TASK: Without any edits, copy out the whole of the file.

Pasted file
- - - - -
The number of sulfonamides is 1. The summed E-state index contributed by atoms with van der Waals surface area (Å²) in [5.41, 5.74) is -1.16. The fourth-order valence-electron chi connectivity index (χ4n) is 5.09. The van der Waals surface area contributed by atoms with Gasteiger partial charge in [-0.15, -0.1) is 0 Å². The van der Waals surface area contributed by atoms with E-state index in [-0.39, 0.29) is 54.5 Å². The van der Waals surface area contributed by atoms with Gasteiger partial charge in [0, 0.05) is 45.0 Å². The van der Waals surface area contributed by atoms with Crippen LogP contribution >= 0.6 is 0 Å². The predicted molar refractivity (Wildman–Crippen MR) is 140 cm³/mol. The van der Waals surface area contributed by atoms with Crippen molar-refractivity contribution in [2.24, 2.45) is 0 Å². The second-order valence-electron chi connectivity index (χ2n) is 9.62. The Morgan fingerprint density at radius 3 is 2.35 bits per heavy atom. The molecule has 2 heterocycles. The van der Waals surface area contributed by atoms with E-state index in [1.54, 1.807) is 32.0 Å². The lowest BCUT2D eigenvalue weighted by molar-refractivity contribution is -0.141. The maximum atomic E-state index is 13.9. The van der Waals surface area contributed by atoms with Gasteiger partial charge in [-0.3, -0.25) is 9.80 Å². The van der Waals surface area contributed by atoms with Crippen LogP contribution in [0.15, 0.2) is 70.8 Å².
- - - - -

The number of sulfonamides is 1. The summed E-state index contributed by atoms with van der Waals surface area (Å²) in [5.41, 5.74) is -1.16. The fourth-order valence-electron chi connectivity index (χ4n) is 5.09. The van der Waals surface area contributed by atoms with Gasteiger partial charge in [-0.15, -0.1) is 0 Å². The van der Waals surface area contributed by atoms with E-state index in [-0.39, 0.29) is 54.5 Å². The van der Waals surface area contributed by atoms with Gasteiger partial charge in [0, 0.05) is 45.0 Å². The van der Waals surface area contributed by atoms with Crippen LogP contribution >= 0.6 is 0 Å². The predicted molar refractivity (Wildman–Crippen MR) is 140 cm³/mol. The van der Waals surface area contributed by atoms with Crippen molar-refractivity contribution in [2.24, 2.45) is 0 Å². The second-order valence-electron chi connectivity index (χ2n) is 9.62. The Morgan fingerprint density at radius 3 is 2.35 bits per heavy atom. The molecule has 2 heterocycles. The van der Waals surface area contributed by atoms with E-state index in [1.54, 1.807) is 32.0 Å². The lowest BCUT2D eigenvalue weighted by molar-refractivity contribution is -0.141. The maximum atomic E-state index is 13.9. The van der Waals surface area contributed by atoms with Gasteiger partial charge in [-0.3, -0.25) is 9.80 Å². The van der Waals surface area contributed by atoms with Crippen LogP contribution in [0.15, 0.2) is 70.8 Å².